At first blush, it may seem that this blog entry has been overtaken by events given that the full Senate has now voted, Judge Gorsuch has been confirmed and he was sworn in as an Associate Justice on The Supreme Court on Monday. However, I maintain that at least one more nomination fight is in the offing so the arguments presented in the cited articles and the comments on them are, in my view, still relevant.
In early April, two op-ed pieces of interest in the area of Supreme Court nominations appeared in the Washington Post. In the first, on 3 April, Ruth Marcus implored Democratic Senators to forgo using the filibuster (which advice they did not take) to stop the Gorsuch nomination so that the Republicans would not, then, invoke the so called "nuclear option" changing the Senate rules to allow confirmation by a simple majority of 51 votes. She went on to plead with Republican Senators to vote against using the "nuclear option" in response to a Democratic filibuster (which advice was also spurned). Ms. Marcus' arguments to the two groups were: First, that these actions are bad for the Senate; and then to each party---to Democrats---save your powder for the NEXT Republican nomination which will be much more important in terms of the liberal to conservative ratio in the make up of the court; and, to Republicans---if you go nuclear, you'll be sorry the next time you are in the minority and there is a Democrat in the White House.
In making her case, however, Ms. Marcus reveals the real problem she and many other liberals seemed to have had with the Gorsuch nomination. To wit: they can't get over their pique about the case of Merrick Garland. They are full of righteous indignation with Ms. Marcus writing, "The seat was President Barack Obama's to fill and Merrick Garland's to occupy." She seems to have forgotten that in 1992, the highly regarded Democratic Chairman of the Senate Judiciary Committee at the time, Joe Biden, argued that President George Bush should delay filling a vacancy on The Court, should one arise, until after the presidential election. And, moreover, if the president did, in fact, put forward a nomination, Mr. Biden said the Senate should refuse to confirm the nominee--the so-called "Biden Rule". I see no essential difference between that position and the one taken by the Senate Republican leadership regarding Judge Garland.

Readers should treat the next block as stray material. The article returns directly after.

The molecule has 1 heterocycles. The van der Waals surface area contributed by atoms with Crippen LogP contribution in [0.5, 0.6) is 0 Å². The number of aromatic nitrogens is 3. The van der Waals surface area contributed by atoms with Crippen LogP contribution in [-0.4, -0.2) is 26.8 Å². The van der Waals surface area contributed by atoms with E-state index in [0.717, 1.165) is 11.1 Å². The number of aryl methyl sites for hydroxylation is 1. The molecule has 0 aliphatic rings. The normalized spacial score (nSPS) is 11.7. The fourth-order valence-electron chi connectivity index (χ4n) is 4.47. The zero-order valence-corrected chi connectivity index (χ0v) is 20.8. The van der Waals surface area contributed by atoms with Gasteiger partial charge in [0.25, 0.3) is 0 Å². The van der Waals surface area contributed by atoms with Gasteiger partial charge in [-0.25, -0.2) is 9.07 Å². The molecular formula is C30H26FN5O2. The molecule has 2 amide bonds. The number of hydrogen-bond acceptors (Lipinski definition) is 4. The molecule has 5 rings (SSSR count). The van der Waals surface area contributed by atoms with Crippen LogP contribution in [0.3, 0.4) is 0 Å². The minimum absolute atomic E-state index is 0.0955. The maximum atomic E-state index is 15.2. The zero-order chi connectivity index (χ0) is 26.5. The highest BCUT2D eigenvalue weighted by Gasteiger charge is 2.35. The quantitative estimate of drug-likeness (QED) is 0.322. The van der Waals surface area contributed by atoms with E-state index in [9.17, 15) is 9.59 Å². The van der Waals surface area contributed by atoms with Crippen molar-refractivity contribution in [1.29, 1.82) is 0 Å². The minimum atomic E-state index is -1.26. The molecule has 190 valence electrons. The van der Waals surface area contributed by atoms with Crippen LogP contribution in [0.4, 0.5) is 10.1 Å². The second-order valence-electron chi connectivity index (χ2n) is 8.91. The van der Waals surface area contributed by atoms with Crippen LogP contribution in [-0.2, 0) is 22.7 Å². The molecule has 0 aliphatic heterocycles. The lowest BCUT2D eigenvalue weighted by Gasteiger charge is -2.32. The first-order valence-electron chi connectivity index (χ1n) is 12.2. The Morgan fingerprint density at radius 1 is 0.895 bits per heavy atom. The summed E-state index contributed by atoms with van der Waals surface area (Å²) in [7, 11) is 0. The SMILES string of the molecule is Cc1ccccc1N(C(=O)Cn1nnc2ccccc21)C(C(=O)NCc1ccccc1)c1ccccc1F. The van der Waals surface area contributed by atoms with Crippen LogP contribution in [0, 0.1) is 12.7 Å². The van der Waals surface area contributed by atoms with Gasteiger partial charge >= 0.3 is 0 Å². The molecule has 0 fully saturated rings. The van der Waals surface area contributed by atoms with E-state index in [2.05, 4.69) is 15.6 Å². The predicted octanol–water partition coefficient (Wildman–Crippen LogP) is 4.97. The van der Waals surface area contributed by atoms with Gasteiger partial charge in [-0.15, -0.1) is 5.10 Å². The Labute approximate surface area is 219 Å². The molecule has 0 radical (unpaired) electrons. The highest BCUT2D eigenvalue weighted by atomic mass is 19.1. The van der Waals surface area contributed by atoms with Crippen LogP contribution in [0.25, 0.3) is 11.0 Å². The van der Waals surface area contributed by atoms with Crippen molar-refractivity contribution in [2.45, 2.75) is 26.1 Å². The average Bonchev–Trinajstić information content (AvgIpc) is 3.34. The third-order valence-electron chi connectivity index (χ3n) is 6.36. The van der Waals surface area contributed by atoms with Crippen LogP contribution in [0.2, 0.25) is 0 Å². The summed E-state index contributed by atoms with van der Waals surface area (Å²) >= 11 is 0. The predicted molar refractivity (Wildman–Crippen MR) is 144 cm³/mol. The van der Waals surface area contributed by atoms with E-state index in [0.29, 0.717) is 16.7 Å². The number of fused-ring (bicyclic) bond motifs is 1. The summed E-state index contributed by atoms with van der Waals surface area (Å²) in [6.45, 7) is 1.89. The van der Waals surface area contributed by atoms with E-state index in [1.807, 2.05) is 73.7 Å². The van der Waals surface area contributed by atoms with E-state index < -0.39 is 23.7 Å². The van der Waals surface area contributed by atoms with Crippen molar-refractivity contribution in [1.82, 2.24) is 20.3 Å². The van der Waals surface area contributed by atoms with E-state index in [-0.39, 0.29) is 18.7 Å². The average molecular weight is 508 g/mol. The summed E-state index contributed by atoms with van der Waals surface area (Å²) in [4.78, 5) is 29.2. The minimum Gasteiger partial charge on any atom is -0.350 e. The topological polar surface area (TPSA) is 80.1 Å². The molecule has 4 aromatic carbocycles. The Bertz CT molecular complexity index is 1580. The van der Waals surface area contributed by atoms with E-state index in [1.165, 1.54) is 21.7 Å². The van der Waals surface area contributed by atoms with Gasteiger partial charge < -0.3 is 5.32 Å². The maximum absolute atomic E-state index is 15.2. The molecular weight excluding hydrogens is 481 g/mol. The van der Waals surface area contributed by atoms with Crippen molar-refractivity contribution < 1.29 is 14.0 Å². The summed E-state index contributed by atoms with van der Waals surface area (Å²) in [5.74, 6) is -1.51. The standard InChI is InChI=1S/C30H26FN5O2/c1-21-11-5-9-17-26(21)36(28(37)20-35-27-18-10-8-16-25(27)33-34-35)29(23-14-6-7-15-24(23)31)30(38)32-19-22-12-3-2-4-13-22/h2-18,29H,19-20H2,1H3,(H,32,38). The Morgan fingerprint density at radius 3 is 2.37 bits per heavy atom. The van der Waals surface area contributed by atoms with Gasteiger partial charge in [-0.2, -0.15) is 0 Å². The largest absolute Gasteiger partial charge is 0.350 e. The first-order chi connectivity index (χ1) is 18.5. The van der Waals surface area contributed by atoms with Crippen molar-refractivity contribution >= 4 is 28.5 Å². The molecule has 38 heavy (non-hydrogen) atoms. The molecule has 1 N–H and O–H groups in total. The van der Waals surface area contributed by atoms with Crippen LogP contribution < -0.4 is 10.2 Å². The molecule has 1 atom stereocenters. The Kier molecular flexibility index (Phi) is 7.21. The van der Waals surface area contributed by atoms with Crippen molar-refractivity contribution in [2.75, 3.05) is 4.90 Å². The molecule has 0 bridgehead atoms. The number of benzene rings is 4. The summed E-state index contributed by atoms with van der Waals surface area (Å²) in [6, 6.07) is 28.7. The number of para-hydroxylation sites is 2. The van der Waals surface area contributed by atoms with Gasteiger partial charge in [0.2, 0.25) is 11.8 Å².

Ms. Marcus also addressed the previously mentioned Senate rule change, calling it "...the once unthinkable mechanism of the 'nuclear option' ". And she's right, of course. The "nuclear option" was unthinkable until the then Majority Leader, Senator Harry Reid, Democrat of Nevada, first exercised it when the Democrats held the majority in the Senate and wanted to push President Obama's judicial nominees. Sauce for the goose, my friends, sauce for the goose.
The second op-ed, on 5 April, was from the pen of the ever popular E.J. Dionne who, while recognizing that advice like Ms. Marcus' had been given to progressives by several other pundits, he, himself counseled the left to mount "tough resistance" to conservatives because "It's past time to have it out." Mr. Dionne says that time has run out because past "...graciousness and tactical caution have only emboldened the right...as they try to turn the highest court in the land into a cog in their political machine."
GRACIOUSNESS??? One wonders if Mr. Dionne remembers the William Rehnquist, Robert Bork or Clarence Thomas nomination hearings where each of the nominees was savaged by Democratic Senators. In the case of Judge Bork, this treatment was so vicious that in the current lexicon, systematic defamation, vilification and unfounded character assassination of a candidate is referred to as having been "Borked". I don't remember Obama nominees Elana Kagan or Sonia Sotomayor being subjected to that sort of treatment, let alone a filibuster, during their confirmation proceedings. Don't talk to me about "graciousness".
In another section of his article, Mr. Dionne, apparently in support of his contention that the Republicans are and have been politicizing The Court, goes all the way back to Bush v. Gore and W's subsequent nomination of John Roberts as Chief Justice. He writes, "Roberts, it's worth noting, went to Florida as a volunteer lawyer advising then-Gov. Jeb Bush, who had a rather large interest in his brother's victory." There you have it---case closed---Bush stole the election and the Chief Justice is a bought and paid for pawn of the right wing. How ridiculous! Also, it is interesting to note that absent from Mr. Dionne's argument is the fact that Chief Justice Roberts, through some pretty convoluted reasoning about the Congress' power to tax, also cast the deciding vote in favor of President Obama's position, thereby allowing the Affordable Care Act to be upheld as constitutional when conservatives wanted to sink it! Hardly a position expected of a latter day John Bircher.
I said earlier that I think there will be at least one more controversial nomination to the Court during the Trump administration. With Justices Breyer, Kennedy and Bader-Ginsberg at ages 78, 80 and 84, respectively, there could well be more than one. And if there is, we should expect to see at least a renewal of or, more likely, an increase in the vitriol which attended the Gorsuch nomination.
And if that happens, watch this space for comments---both mine and yours.